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Waxing/tuning your own skis?

post #1 of 16
Thread Starter 

Hi, Do any skiers here wax/tune their skis themselves?

I am thinking of doing it myself this year. I would really appreciate any tips/pointers/anything I should be aware of.

post #2 of 16

I started doing that last year. Waxing, minor repairs, clean up edge scuffs.  I haven't done a full-on edge tune by myself.

 

Buy an iron, some wax, clamps - read some online primers. 

Try: http://tognar.com/  http://www.the-raceplace.com/

 

Enjoy.

post #3 of 16

I believe most hardcore skiers will at least do some basic tuning themselves.  I still need to take my skis in for a stone grind when they need it, but doing frequent waxing and edge tuning will help you keep your skis performing and also last longer.  Don't change your base edge angle yourself.  You shouldn't need to and if you need it reset, you should get a stone grind.

 

Tuning yourself isn't too tough...cleaning up (after scraping excess wax off base) is a bit of a pain because the wax sticks to stuff and gets all over...but if you have a dedicated spot in the basement, you can probably just shop vac once in awhile.

 

You'll need the following:

1. ski wax iron

2. ski wax (unless you're racing...you should be able to find some all purpose ski wax that's fine for 99% of conditions)

3. brake retainer

4. edging tool (figure out what edge angle you want and buy one...or get a multipurpose tool that is adjustable.  Some people swear by the specialized aluminum single angle ones for it's consistency, but I have a multipurpose tool that I feel like works just fine.)

5. edge file

6. diamond stones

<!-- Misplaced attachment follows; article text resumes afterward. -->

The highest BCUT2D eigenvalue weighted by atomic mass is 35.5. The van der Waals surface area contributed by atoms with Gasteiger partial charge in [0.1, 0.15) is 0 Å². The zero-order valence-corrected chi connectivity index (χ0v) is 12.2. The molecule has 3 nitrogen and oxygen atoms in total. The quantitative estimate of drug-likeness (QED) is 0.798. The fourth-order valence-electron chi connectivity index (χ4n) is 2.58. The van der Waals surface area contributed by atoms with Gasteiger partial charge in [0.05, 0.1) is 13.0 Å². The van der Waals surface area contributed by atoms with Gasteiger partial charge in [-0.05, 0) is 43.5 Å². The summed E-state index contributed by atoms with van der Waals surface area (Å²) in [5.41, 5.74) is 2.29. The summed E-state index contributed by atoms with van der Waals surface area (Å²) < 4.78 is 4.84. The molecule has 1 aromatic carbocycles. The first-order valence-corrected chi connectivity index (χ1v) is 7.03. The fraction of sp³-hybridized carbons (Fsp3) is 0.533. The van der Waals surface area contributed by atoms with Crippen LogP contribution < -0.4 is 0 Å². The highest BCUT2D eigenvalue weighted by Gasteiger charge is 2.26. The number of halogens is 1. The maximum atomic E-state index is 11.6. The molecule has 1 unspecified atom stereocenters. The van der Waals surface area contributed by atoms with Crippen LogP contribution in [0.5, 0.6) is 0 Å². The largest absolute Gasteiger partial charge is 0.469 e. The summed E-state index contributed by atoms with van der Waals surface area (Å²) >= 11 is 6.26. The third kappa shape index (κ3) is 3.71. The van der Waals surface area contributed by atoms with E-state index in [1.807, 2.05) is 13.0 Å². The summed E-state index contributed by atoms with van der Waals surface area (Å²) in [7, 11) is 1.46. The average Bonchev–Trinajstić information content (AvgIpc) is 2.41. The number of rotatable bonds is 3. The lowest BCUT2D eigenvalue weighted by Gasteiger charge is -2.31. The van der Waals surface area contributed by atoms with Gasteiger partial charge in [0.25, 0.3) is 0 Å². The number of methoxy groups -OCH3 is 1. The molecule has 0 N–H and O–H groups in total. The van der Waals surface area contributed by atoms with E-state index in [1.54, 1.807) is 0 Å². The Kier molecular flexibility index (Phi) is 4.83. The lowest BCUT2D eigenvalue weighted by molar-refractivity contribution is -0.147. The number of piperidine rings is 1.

7. scraper

8. ptex and ptex scraper for minor base repairs

9. brushes (brass, nylon, horsehair)

10. ski vice (optional..but does make things easier)

 

You can find equipment, including fairly inexpensive starter kits at www.tools4boards.com.  that's where I got mine.  Do a google search, there's tons of tips, guides and videos on tuning skis.

 

for normal skiing, I will wax and polish edges every 3-4 times out.  If edges start feeling rough, I will take time to do a full edge tune.  If the edges get really bad, I will bring it in for a stone grind. 

 

post #4 of 16

I think if you took a poll of this forum, most of us do our own tuning to some extent.  It starts to be addictive.  First you're only waxing without scraping or you're just using the spray on crap.  Next thing you know you've got a tuning bench with all the bells and whistles. 

post #5 of 16

It's just easier to do minor stuff (waxing, small repairs, edges) yourself.  I only take my skis in when i do a grind or major repair....so maybe 2-4 times a season.  Depends on how many rocks i hit.

 

It is very addictive, but you can get decent stuff for a good price on some of the sponsor sites.

post #6 of 16